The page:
The full State Pension currently stands at £164.35 per week. If you’re a single person with no dependents and you own your home with no mortgage, you can probably keep body and soul together reasonably well on that — but there won’t be much left for luxuries. And if you still have mortgage or rental outgoings, you could struggle.
I’m fortunate in that I have a couple of company pensions which I have transferred out to SIPPs. I say fortunate, because when I started work at a UK engineering company in the 80s I had no idea of long-term financial management, but what was then a final-salary scheme has provided a decent sum after I went for the provider’s offer to buy me out.
I now have to decide what shares to invest in, and I’m essentially looking at the biggest in the FTSE 100, most of which I think are currently undervalued for weak reasons.
BP (LSE: BP) is big on my list of candidates (as is Royal Dutch Shell, which I also like a lot). My Fool colleague Harvey Jones has suggested that the BP and Shell share price slump might be the buying opportunity of the year, and I agree with him 100%.
BP has multiple attractions for me. Firstly, it provides a commodity that the world simply can not do without. Forget renewable energy sources — that’s an aim that I think is essential if we want future generations to have somewhere habitable to live, but oil is not going to go out of fashion in my lifetime.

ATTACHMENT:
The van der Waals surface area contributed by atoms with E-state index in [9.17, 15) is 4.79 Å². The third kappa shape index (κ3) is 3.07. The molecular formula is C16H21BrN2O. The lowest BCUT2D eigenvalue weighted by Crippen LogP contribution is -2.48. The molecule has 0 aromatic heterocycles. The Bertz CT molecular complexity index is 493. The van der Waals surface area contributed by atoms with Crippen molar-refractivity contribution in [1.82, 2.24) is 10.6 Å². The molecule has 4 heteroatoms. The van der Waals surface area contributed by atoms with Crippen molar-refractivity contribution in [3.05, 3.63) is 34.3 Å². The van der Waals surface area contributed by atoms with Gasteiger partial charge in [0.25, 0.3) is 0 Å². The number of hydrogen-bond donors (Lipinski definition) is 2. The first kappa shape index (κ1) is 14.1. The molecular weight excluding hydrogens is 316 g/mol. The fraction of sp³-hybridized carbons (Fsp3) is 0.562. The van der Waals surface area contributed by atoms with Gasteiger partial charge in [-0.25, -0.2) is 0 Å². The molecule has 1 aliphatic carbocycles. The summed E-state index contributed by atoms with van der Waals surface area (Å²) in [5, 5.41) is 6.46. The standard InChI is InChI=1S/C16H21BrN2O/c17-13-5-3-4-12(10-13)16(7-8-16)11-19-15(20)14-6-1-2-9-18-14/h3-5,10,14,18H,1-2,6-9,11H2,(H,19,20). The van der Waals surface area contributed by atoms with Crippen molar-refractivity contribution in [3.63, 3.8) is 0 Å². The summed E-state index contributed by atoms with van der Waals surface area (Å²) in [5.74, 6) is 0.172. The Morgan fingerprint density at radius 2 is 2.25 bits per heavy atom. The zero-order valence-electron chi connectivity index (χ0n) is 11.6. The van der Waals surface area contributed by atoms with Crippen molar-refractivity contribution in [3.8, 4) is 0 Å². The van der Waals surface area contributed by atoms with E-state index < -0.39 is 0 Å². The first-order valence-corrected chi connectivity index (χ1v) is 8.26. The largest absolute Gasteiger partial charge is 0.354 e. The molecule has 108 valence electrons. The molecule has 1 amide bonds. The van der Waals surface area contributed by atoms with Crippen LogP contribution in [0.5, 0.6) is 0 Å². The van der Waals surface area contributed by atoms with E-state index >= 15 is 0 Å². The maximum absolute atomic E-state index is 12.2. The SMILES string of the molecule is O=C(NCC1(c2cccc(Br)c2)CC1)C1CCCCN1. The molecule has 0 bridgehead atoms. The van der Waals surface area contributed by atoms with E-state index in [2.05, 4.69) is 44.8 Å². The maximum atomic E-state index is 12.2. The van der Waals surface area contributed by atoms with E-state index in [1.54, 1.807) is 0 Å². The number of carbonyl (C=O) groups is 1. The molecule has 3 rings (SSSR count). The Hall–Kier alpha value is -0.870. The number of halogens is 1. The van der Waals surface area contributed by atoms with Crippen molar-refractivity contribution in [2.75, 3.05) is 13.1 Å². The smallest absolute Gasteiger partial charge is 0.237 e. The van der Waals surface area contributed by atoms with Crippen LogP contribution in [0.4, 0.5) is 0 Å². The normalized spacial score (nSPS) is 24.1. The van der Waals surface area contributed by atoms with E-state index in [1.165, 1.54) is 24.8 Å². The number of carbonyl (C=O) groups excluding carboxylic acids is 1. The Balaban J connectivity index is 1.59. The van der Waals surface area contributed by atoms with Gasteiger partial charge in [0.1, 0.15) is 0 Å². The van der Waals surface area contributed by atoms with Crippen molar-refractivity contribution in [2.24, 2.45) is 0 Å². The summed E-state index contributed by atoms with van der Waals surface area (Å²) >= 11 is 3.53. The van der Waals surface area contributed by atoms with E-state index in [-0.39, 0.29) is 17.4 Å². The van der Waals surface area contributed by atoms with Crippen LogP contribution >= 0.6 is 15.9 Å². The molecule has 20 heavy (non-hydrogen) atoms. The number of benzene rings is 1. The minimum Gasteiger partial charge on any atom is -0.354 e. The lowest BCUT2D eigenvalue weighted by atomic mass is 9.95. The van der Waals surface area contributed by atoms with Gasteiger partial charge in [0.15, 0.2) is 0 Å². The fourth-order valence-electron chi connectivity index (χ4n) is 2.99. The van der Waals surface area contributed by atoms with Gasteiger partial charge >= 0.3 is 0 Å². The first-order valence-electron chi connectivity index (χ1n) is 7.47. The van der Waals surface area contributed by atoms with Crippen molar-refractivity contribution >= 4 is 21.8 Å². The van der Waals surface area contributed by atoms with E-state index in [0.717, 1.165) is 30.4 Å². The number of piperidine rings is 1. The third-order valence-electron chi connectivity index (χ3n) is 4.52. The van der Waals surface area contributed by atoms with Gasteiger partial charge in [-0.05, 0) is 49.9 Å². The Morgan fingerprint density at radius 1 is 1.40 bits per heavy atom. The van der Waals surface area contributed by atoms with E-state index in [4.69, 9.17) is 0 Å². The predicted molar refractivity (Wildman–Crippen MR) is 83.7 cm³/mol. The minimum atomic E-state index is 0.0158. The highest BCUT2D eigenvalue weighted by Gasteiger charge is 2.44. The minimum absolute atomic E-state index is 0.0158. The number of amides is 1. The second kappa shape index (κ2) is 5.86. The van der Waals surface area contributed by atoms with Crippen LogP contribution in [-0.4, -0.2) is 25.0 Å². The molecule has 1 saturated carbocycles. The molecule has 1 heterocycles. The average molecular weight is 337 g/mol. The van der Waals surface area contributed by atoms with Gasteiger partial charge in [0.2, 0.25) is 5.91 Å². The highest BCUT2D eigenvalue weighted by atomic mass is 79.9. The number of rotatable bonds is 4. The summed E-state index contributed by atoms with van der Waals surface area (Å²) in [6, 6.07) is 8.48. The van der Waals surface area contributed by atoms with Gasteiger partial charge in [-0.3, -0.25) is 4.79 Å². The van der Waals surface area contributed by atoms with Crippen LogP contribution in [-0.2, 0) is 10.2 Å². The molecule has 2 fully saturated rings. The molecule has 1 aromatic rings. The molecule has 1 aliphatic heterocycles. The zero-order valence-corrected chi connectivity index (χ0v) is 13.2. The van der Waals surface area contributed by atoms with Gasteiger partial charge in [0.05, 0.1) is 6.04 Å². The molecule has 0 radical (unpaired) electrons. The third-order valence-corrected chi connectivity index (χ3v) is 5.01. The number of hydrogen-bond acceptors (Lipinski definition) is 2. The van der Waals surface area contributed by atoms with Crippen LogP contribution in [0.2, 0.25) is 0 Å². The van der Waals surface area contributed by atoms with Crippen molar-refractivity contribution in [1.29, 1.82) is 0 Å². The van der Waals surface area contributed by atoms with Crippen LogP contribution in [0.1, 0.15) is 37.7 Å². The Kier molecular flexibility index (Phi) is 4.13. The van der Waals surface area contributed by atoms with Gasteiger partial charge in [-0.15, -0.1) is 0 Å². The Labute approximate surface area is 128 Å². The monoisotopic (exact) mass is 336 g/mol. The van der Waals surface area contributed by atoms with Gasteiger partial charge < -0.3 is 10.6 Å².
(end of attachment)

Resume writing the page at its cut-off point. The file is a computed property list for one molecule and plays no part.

Forget Brexit. BP might be listed on the FTSE 100 in London, but its business will barely notice what happens on these relatively insignificant isles.
Forget Trump vs China. Trade wars might hurt in the short term, but a short period of economic idiocy will pass and free markets will prevail.
Forget the oil price. Long-term, demand will keep the price profitable, and BP has already come through a dreadful time while still providing shareholders with handsome returns.
Instead, look at those lovely forecast dividend yields of more than 6% per year, and low P/E multiples of around 10 to 11.
BP and Shell shares are top of my pension shopping list, and it’s going to be hard to choose between them.
Which is the biggest bank listed on the FTSE 100? Far and away it’s HSBC Holdings (LSE: HSBA), with a market capitalisation of more than three times that of Lloyds Banking Group, its closest rival.
Why shouldn’t I buy HSBC shares? Not because of the historical banking crisis, which left HSBC largely unscathed as it really wasn’t exposed to the sub-prime lending crisis in the US that led to the near-collapse, and wasn’t overstretched in its lending the way UK banks were.
Brexit is pretty meaningless too, as HSBC’s business is massively biased towards China and its Far East zone of economic influence.
HSBC might take a short-term hit if trade sanctions should hurt Chinese companies, but I really don’t see that fear as justifying forward P/E multiples of under 11, especially not when analysts are forecasting dividend yields of more than 6% (which I find astonishing for a bank).
Those dividends should be well covered by forecast earnings too, and HSBC is firmly on my pension list.
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Alan Oscroft owns shares of Lloyds Banking Group. The Motley Fool UK has recommended HSBC Holdings and Lloyds Banking Group. Views expressed on the companies mentioned in this article are those of the writer and therefore may differ from the official recommendations we make in our subscription services such as Share Advisor, Hidden Winners and Pro. Here at The Motley Fool we believe that considering a diverse range of insights makes us better investors.